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Public Speaking in Business

Part 1: Introduction

Public speaking is an essential skill for anyone in business. Whether you are presenting a proposal, pitching a product, or delivering a keynote speech, effective public speaking can make or break your success. While some people are natural public speakers, others find it daunting. The good news is that public speaking is a learnable skill. In this blog, we will cover everything you need to know about public speaking for business, including top tips and quotes from successful business leaders.

Part 2: Preparing for Your Speech

Before you even step on stage, there are several things you can do to prepare for your speech. First and foremost, make sure you know your audience. What are their interests and concerns? What are their pain points? Understanding your audience will help you tailor your message to resonate with them.

Another essential aspect of preparation is knowing your material. Take the time to research your topic and organize your thoughts in a logical way. Use visuals to enhance your presentation, but don't rely on them too heavily. Your message should be able to stand on its own.

Finally, practice, practice, practice. Rehearse your speech in front of a mirror, with friends, or in front of a camera. This will help you become more comfortable with your material and confident in your delivery.

“90% of how well the talk will go is determined before the speaker steps on the platform.” - Somers White

Part 3: Overcoming Nervousness

It's natural to feel nervous before speaking in public. However, there are several things you can do to overcome your nerves. First, take deep breaths and practice relaxation techniques like meditation or yoga. This will help calm your nerves and clear your mind.

Another technique is to reframe your thinking. Instead of thinking of your nerves as a sign of weakness, think of them as a sign that you care about your message and want to do your best.

Finally, be prepared. Knowing your material and practicing your speech will help you feel more confident and less nervous.

"Courage is not the absence of fear, but rather the assessment that something else is more important than fear." - Franklin D. Roosevelt

Part 4: Delivering Your Speech

When it's time to deliver your speech, there are several things to keep in mind. First, start strong. Begin with a hook that captures your audience's attention and sets the tone for your presentation. You want to make sure you grab their attention from the start.

Next, use your body language to enhance your message. Make eye contact with your audience, use gestures to emphasize key points, and vary your tone and pitch to keep your audience engaged.

Finally, end with a strong conclusion. Summarize your main points and end with a call to action. You want your audience to leave feeling inspired and motivated.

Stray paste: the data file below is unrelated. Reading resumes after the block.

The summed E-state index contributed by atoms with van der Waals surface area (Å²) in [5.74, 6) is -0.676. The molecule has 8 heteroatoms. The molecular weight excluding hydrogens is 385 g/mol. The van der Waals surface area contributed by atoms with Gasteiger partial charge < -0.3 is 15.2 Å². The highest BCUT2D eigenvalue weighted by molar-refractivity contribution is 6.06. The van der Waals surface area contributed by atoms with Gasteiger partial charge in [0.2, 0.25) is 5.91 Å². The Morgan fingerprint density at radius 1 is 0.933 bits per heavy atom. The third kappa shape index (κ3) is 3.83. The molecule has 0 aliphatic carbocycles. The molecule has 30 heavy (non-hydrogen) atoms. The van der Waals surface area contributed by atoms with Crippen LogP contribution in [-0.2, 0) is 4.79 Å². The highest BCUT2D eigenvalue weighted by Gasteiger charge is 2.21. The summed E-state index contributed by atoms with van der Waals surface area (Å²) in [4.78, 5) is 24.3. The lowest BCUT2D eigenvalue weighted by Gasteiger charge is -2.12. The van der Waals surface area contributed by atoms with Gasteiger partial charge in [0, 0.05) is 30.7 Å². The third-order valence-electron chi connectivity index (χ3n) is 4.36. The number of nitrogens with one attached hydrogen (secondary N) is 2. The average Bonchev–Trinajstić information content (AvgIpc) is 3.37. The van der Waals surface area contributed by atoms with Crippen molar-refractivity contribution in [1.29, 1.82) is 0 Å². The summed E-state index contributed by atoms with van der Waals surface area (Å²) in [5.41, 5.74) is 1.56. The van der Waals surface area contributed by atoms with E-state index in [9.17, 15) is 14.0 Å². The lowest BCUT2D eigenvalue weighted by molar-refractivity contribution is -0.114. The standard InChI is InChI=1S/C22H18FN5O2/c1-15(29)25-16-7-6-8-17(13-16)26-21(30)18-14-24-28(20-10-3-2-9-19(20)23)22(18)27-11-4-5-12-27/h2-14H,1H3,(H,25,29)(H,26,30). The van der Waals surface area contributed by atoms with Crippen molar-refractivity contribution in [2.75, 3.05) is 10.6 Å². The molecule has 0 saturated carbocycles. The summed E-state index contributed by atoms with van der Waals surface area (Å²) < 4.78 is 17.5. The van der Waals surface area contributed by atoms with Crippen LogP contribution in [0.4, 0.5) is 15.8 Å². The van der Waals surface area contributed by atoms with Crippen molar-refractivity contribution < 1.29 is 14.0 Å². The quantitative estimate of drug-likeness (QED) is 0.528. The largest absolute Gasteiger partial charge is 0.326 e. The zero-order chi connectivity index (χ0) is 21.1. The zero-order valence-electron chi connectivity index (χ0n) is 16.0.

"Great speakers are not born, they're trained." - Dale Carnegie

Part 5: Handling Q&A

After your presentation, you may be asked to answer questions from the audience. This can be intimidating, but it's also an opportunity to engage with your audience and reinforce your message.

First, listen carefully to the question and make sure you understand it before answering. If you don't know the answer, be honest and offer to follow up later.

Next, keep your answers concise and to the point. Avoid rambling or getting off topic. If you're not sure about the answer, it's better to say so than to give inaccurate information.

Finally, don't be defensive. Remember that the purpose of Q&A is to engage with your audience and address their concerns. Even if you receive a challenging question, stay calm and professional in your response.

"The most powerful leadership tool you have is your own personal example." - John Wooden

6: Handling Technical Difficulties

No matter how well prepared you are, technical difficulties can happen. From malfunctioning microphones to presentation software glitches, it's essential to be prepared for any scenario.

First, have a backup plan. If your presentation relies heavily on technology, have a printed copy or an alternative presentation ready to go in case of technical difficulties.

Next, remain calm and professional. Don't panic or become flustered. Instead, take a deep breath and calmly address the issue.

Finally, use humor to defuse the situation. A well-timed joke or lighthearted comment can help ease tension and make the audience feel more comfortable.

"Always be prepared to improvise." - Tom Peters


Public speaking is a vital skill for anyone in business. It can help you communicate your ideas effectively, build your brand, and establish yourself as a thought leader in your industry. By following these tips and learning from successful business leaders, you can become a confident and effective public speaker. Remember to prepare, overcome nervousness, deliver your speech with confidence, handle Q&A with professionalism, and be prepared for any technical difficulties that may arise. With practice and dedication, you can master the art of public speaking and take your business to new heights.

Mark Westbrook

Speaking Coach


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